Through multiple gene-wide association studies, 36 plausible SNPs were found. Then, a series of analyses including gene linkage maps, gene expression, and gene function research were conducted with the help of database tools. Results were concluded and presented through an assortment of charts and graphs.

Questions and Answers


1. What was the major objective of your project and what was your plan to achieve it? 

       a. Was that goal the result of any specific situation, experience, or problem you encountered?  

       b. Were you trying to solve a problem, answer a question, or test a hypothesis?

The major objective of this project was to investigate the genetic basis of a multi-factor inheritance disease, such as SLE. In this sense, we were aiming to answer this question.

2. What were the major tasks you had to perform in order to complete your project?

       a. For teams, describe what each member worked on.


3. What is new or novel about your project?

       a. Is there some aspect of your project's objective, or how you achieved it that you haven't done before?

       b. Is your project's objective, or the way you implemented it, different from anything you have seen?

       c. If you believe your work to be unique in some way, what research have you done to confirm that it is?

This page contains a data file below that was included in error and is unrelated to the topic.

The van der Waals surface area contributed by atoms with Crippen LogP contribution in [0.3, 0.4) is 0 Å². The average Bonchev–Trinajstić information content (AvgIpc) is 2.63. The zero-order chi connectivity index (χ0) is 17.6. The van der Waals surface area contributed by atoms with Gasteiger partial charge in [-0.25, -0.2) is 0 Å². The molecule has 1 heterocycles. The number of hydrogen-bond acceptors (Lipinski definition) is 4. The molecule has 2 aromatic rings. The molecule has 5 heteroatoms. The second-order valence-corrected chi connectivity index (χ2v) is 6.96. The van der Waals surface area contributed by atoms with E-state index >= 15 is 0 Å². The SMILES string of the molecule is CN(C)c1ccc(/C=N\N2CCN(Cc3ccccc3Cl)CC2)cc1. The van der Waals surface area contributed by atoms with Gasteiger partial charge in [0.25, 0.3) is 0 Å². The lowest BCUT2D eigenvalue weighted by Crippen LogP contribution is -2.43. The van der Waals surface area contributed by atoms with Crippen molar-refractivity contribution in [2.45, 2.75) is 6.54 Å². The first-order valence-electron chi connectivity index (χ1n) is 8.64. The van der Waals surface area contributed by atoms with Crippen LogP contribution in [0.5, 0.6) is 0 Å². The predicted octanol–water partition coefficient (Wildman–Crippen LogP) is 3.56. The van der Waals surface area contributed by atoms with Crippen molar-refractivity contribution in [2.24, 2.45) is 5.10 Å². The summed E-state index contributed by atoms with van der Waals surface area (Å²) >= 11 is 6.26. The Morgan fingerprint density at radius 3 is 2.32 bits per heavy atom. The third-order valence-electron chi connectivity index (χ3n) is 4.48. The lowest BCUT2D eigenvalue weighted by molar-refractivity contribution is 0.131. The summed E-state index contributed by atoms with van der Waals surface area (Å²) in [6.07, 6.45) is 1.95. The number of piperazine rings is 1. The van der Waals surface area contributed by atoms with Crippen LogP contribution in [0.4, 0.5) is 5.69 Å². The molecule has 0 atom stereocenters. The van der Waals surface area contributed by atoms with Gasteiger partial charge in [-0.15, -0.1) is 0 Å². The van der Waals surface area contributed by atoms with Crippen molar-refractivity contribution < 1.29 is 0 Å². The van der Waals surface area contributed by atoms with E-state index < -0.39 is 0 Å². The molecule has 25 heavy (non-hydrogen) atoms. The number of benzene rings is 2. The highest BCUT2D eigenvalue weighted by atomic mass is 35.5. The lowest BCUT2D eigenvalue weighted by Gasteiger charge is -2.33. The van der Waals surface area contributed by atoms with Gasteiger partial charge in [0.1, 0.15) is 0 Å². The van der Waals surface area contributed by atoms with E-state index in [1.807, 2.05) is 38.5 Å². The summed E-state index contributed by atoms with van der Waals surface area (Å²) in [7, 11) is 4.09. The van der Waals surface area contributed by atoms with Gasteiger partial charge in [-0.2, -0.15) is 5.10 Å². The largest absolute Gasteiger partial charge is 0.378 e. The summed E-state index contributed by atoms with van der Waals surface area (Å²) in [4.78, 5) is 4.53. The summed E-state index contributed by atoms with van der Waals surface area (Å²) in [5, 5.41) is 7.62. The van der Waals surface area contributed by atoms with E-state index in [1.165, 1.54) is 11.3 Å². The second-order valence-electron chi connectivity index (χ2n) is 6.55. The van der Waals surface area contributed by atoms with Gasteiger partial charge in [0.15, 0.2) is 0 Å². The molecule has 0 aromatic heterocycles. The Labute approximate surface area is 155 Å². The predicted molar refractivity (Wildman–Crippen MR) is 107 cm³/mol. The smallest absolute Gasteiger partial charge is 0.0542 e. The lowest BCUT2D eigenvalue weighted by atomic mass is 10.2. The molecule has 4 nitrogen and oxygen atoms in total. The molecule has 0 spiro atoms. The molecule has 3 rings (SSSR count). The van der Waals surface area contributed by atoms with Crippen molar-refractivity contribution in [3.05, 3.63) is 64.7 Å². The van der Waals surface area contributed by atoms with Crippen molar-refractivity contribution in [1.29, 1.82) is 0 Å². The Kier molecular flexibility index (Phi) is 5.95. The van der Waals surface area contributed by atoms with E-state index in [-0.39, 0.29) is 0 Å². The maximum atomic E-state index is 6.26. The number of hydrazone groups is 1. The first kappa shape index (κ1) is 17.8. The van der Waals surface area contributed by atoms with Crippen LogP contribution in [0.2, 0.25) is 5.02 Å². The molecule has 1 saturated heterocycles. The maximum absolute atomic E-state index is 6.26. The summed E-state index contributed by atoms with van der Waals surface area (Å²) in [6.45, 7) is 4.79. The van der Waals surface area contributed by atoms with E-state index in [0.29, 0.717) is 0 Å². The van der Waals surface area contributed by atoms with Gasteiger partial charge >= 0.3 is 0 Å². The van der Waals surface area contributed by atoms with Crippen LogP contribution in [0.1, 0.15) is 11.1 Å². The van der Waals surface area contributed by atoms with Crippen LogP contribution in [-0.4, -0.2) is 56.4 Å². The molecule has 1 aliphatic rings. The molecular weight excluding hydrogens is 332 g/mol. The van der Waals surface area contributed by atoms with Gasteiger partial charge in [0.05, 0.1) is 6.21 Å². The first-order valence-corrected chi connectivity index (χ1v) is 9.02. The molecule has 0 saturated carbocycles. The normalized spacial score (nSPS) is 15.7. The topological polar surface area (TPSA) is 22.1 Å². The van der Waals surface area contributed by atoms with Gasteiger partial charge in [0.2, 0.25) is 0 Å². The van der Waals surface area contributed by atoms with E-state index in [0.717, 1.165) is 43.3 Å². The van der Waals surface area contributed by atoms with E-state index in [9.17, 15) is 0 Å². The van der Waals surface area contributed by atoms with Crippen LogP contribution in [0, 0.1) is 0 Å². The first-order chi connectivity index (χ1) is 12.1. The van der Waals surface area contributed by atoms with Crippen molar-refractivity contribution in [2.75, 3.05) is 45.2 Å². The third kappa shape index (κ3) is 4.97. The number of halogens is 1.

This study performed a systemic analysis of SNPs and genes associated with SLE, using primarily the GWAS system. Over thirty SNPs, and a similar number of genes were involved in this study, and by analyzing their effects on human physiology and disease occurrence, this study sims to produce a systematic report on genetics causes of SLE. This process heavily involved looking at linkage between genes and how they worked together to influence susceptibility to SLE. This study showed the assortment of SNPs that could affect SLE susceptibility, connection between gene function, as well as the linkage between the genes involved. Further experiments will provide information regarding the mechanisms by which genes regulate cytokines and symptoms of SLE.

4. What was the most challenging part of completing your project?

      a. What problems did you encounter, and how did you overcome them?

      b. What did you learn from overcoming these problems?

The most challenging part was definitely analyzing online data, it was a tedious process, and the act of evaluating genes that may have led to this genetic disease is a hard process.

5. If you were going to do this project again, are there any things you would you do differently the next time?

I would definitely work on this project in closed, in-person, laboratory conditions, to test and evaluate online data in a more formal method.

6. Did working on this project give you any ideas for other projects? 

This summer, I will be investigating CRISPR at a University Laboratory, and how it may alter single nucleotide polymorphisms.

7. How did COVID-19 affect the completion of your project?

This project completed last summer was meant to be in-person, yet Covid-19 prevented that, so it became an online-based study.